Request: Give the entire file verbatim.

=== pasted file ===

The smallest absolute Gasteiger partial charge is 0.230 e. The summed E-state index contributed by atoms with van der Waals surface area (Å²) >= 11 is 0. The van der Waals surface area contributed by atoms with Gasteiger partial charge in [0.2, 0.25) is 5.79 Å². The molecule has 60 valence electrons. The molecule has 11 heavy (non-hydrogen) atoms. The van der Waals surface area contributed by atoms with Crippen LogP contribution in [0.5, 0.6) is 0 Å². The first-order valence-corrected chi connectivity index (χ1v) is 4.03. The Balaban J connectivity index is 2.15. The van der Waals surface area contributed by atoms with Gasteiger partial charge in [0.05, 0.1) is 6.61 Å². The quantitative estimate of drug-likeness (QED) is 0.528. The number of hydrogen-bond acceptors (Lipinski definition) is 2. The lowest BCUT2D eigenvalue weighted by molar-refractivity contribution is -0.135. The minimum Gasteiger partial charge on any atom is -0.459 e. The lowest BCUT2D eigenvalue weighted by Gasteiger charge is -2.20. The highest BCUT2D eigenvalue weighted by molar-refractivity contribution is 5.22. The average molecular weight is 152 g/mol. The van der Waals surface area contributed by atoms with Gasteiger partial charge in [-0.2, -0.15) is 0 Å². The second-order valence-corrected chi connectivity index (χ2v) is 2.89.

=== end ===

The smallest absolute Gasteiger partial charge is 0.230 e. The summed E-state index contributed by atoms with van der Waals surface area (Å²) >= 11 is 0. The van der Waals surface area contributed by atoms with Gasteiger partial charge in [0.2, 0.25) is 5.79 Å². The molecule has 60 valence electrons. The molecule has 11 heavy (non-hydrogen) atoms. The van der Waals surface area contributed by atoms with Crippen LogP contribution in [0.5, 0.6) is 0 Å². The first-order valence-corrected chi connectivity index (χ1v) is 4.03. The Balaban J connectivity index is 2.15. The van der Waals surface area contributed by atoms with Gasteiger partial charge in [0.05, 0.1) is 6.61 Å². The quantitative estimate of drug-likeness (QED) is 0.528. The number of hydrogen-bond acceptors (Lipinski definition) is 2. The lowest BCUT2D eigenvalue weighted by molar-refractivity contribution is -0.135. The minimum Gasteiger partial charge on any atom is -0.459 e. The lowest BCUT2D eigenvalue weighted by Gasteiger charge is -2.20. The highest BCUT2D eigenvalue weighted by molar-refractivity contribution is 5.22. The average molecular weight is 152 g/mol. The van der Waals surface area contributed by atoms with Gasteiger partial charge in [-0.2, -0.15) is 0 Å². The second-order valence-corrected chi connectivity index (χ2v) is 2.89.